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Originally published March 5, 2014 at 8:52 PM | Page modified March 5, 2014 at 10:17 PM

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Spokane entrepreneur now state’s first legal pot grower

Sean Green, 32, became the first legal recreational marijuana grower when the Liquor Control Board granted his license Wednesday. He plans a 21,000-square-foot operation in Spokane.


Seattle Times staff reporter

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Washington’s first legal pot grower was introduced by state officials Wednesday as an entrepreneur who followed the rules and out-hustled other applicants to the finish line.

Sean Green, 32, now runs medical-marijuana dispensaries in Spokane and Shoreline. He plans to open a 21,000-square-foot growing and processing facility in Spokane.

Officials at the state Liquor Control Board (LCB) said Green was one of the first to apply, and hurdled each step of the vetting process without hang-ups.

He “hustled as if he was competing at Sochi,” said board member Ruthann Kurose.

She said an additional dozen growing licenses would soon be awarded.

Farmers will get the first licenses so they can grow and harvest weed for state-licensed retail stores expected to open in summer.

Green’s license was hailed as a milestone in Washington’s march to create a system for regulating production and sale of pot, which remains illegal under federal law.

“It’s one thing to talk about marijuana legalization. It’s a much different thing to see it now roll out,” said Alison Holcomb, chief author of the new law that allows adults to possess an ounce of weed.

Green’s company is called Kouchlock Productions. “Couch-lock” is a term for being too stoned to get off the sofa. After receiving his license, Green exclaimed: “Jimmy Kimmel, yes, I will come on your show.”

In introducing him, LCB Chairwoman Sharon Foster echoed Green’s sentiment that he’s a guy who follows the rules.

But according to complaints with the state Department of Labor & Industries (L&I), Green withheld wages from two employees at his Shoreline dispensary. A department spokesman said Green’s company paid the wages, totaling more than $1,600, and resolved the issue last year.

On his license application, Green reported that his nonprofit medical business, Pacific Northwest Medical, had annual revenue of $800,000. He reported his salary as $129,600.

When asked about the wage complaints at a news conference in Olympia, Green said, “I was not aware of the complaints.”

But L&I spokesman Matthew Erlich said employers, such as Green, would receive a copy of complaints workers file with the agency. He confirmed with The Associated Press that the department dealt directly with Green to resolve the complaints.

In her L&I complaint about withheld wages, Lydia Ensley said Green “sexually harassed other workers (and) asked me to lie as manager ... when confronted about the sexual harassment employer Sean Green dismissed incident and asked me to overlook it.”

Ensley herself did not complain about being harassed. The Seattle Times was not able to speak with the allegedly harassed employee.

Erlich noted that L&I doesn’t handle sexual-harassment complaints. Those are referred to the state Human Rights Commission, he said.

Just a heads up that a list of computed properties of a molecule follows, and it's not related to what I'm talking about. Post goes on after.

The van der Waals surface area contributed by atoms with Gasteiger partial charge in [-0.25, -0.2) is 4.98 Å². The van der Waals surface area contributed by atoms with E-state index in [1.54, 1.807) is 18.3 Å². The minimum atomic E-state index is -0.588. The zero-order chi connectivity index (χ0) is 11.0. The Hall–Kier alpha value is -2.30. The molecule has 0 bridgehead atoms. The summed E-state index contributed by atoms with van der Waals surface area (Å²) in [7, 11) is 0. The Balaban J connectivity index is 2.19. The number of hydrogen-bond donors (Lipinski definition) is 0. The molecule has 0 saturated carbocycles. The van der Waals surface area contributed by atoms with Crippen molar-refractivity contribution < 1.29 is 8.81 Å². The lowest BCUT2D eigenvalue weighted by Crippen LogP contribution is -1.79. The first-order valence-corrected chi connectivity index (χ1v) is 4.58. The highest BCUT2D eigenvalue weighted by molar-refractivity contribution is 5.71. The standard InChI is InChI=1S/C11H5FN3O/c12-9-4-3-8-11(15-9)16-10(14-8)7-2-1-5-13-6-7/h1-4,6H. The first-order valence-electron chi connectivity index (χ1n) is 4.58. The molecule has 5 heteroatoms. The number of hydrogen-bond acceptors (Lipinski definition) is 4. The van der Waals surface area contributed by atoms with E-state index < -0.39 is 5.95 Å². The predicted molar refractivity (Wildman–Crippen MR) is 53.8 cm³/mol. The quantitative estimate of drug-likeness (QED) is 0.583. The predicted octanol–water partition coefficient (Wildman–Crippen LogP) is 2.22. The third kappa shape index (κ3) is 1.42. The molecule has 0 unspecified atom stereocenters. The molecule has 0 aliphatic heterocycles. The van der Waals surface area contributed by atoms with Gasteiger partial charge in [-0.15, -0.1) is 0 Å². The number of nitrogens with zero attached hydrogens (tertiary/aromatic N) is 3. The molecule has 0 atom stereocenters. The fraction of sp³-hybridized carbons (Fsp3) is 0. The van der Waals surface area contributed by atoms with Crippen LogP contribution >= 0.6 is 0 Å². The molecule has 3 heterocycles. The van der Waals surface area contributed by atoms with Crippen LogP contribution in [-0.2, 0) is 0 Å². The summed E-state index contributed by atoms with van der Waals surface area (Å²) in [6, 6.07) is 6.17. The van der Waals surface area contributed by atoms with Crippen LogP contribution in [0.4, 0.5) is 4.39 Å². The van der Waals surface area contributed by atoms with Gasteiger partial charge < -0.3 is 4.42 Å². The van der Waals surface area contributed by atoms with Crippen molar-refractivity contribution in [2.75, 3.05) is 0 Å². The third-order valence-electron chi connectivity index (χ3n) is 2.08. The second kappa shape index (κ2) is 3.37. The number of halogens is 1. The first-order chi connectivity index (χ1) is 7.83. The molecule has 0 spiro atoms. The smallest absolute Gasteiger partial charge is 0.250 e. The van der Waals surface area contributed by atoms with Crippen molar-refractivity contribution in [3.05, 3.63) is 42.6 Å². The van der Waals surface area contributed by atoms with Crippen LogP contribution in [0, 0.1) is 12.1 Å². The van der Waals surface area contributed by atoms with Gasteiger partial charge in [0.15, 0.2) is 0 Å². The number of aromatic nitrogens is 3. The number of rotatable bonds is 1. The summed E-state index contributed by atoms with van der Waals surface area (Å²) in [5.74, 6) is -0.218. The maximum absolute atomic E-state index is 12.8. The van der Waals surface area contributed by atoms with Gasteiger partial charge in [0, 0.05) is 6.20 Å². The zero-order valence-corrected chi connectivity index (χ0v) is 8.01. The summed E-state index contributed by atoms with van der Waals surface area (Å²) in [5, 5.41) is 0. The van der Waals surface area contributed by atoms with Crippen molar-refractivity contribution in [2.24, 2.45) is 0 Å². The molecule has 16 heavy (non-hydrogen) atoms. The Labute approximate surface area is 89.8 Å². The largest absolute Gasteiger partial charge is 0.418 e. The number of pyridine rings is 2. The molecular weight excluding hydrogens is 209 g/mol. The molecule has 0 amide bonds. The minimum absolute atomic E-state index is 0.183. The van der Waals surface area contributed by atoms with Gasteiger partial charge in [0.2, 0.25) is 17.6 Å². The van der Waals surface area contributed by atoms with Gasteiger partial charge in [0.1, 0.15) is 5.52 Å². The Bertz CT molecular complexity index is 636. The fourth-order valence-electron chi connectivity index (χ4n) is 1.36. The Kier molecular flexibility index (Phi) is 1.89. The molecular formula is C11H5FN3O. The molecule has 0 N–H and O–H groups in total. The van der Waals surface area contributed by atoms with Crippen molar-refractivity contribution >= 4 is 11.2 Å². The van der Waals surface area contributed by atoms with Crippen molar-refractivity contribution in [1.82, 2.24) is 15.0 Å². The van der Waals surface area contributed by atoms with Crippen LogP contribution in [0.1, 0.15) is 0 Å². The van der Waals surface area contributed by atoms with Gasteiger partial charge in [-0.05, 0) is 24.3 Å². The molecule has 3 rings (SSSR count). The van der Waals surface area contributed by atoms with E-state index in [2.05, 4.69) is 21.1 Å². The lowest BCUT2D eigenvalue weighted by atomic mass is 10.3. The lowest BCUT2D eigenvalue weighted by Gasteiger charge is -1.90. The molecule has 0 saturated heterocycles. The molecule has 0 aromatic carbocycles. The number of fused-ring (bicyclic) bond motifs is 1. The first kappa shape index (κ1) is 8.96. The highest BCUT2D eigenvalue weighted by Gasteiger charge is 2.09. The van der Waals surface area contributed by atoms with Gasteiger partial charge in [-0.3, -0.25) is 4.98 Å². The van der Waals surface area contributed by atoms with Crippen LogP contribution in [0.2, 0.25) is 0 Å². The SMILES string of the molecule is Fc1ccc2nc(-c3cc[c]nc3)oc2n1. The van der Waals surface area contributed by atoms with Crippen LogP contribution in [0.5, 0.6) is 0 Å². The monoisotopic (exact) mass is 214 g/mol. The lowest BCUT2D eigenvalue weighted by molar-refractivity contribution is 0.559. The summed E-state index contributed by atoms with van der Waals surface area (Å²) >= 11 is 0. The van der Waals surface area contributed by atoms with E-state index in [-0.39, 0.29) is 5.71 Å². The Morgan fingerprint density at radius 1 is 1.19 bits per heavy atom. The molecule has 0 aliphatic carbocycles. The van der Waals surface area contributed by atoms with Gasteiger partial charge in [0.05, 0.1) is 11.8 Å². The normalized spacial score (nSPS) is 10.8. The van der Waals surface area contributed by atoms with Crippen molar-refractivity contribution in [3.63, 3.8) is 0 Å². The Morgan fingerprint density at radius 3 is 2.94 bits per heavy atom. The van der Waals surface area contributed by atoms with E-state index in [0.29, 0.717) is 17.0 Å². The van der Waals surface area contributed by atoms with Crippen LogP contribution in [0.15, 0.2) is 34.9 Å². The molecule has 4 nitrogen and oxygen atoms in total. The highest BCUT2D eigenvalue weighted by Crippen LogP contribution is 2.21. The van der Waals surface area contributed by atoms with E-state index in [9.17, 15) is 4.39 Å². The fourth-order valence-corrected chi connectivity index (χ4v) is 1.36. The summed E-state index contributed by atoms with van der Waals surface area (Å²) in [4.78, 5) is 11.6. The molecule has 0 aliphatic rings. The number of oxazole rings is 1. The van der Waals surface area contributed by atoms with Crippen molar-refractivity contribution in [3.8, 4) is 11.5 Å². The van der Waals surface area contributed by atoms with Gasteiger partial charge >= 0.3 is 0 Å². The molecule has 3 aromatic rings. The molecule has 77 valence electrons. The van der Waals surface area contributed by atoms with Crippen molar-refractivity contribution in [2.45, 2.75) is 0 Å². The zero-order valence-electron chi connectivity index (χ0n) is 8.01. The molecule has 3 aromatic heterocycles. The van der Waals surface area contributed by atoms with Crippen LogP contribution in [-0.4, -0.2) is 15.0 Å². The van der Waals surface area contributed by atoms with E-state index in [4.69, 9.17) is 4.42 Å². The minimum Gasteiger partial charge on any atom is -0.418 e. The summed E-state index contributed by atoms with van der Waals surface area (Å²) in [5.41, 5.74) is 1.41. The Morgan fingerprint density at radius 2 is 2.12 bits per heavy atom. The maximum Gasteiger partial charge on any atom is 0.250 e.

Erlich said the referral in this case would have been conveyed in a conversation, not a formal document.

A spokeswoman for the commission said it had no records of sexual-harassment complaints about Green or his business.

When asked again about the complaints before he left the Liquor Control Board (LCB) office, Green twice said, “I won’t be addressing that today.”

State officials said Green passed criminal-background checks and financial investigations in applying for his business. Looking at L&I complaints is not part of the qualifying process for state pot business licenses.

LCB Director Rick Garza said the vetting mirrors what the agency does for liquor-license applications, which also do not include workers’ complaints to L&I. He said the agency may need to look at workers’ complaints.

Board member Chris Marr said Green will need to comply with all rules going forward. It’s likely, Marr said, that some applicants would be “involved in legal actions” but the state rules are specific on what would disqualify an applicant, and a complaint to L&I is not among them.

Wednesday’s announcement of Green’s license in Olympia was otherwise a celebration, packed by LCB staff and Green’s employees.

A former real-estate appraiser in Spokane, Green said he got into the marijuana business when appraisals “one day just stopped” because of the sagging economy. That led him to open his Shoreline dispensary in 2011. He said he started the business with just $10,000.

He said he plans to employ at least 30 people at his new recreational-pot business in Spokane.

His dream, he said, is to take his business national one day, assuming the federal prohibition of pot ends. He envisions 78 stores and 57 manufacturing facilities around the country.

Green said the precise numbers mirror the establishments of a family friend Arthur Oberto, founder of Oberto Sausage.

He said challenges remain for his business, especially in banking. Green said his most recent bank canceled his account when it learned he was in the medical-marijuana business. That was the sixth time he lost a bank account because of his business, he said.

Becky Smith, the LCB’s licensing director, said she had expected to receive maybe 2,500 marijuana-business applications in the one month the agency accepted them.

Instead, more than 7,000 flooded in.

Marr likened the process of vetting those to “drinking from a fire hose.”

“We have a lot riding on this,” Marr said of licensing. “We have to get this right.”

Bob Young: 206-464-2174 or byoung@seattletimes.com

On Twitter: @potreporter



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